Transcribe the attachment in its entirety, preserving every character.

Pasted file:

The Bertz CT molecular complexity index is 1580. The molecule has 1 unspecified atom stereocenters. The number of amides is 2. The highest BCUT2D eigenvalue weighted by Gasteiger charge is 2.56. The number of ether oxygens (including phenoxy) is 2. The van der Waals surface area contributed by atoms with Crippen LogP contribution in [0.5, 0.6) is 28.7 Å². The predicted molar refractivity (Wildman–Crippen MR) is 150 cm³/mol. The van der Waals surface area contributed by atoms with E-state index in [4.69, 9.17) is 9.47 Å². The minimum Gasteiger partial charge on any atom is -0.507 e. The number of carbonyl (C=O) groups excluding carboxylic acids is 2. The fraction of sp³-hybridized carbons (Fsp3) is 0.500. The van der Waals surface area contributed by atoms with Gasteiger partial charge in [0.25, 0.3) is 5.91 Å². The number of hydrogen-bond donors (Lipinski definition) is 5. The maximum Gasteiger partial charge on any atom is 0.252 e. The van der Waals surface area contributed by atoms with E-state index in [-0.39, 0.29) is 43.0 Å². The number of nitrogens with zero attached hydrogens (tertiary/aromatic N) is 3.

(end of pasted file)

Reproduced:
The Bertz CT molecular complexity index is 1580. The molecule has 1 unspecified atom stereocenters. The number of amides is 2. The highest BCUT2D eigenvalue weighted by Gasteiger charge is 2.56. The number of ether oxygens (including phenoxy) is 2. The van der Waals surface area contributed by atoms with Crippen LogP contribution in [0.5, 0.6) is 28.7 Å². The predicted molar refractivity (Wildman–Crippen MR) is 150 cm³/mol. The van der Waals surface area contributed by atoms with E-state index in [4.69, 9.17) is 9.47 Å². The minimum Gasteiger partial charge on any atom is -0.507 e. The number of carbonyl (C=O) groups excluding carboxylic acids is 2. The fraction of sp³-hybridized carbons (Fsp3) is 0.500. The van der Waals surface area contributed by atoms with Gasteiger partial charge in [0.25, 0.3) is 5.91 Å². The number of hydrogen-bond donors (Lipinski definition) is 5. The maximum Gasteiger partial charge on any atom is 0.252 e. The van der Waals surface area contributed by atoms with E-state index in [-0.39, 0.29) is 43.0 Å². The number of nitrogens with zero attached hydrogens (tertiary/aromatic N) is 3.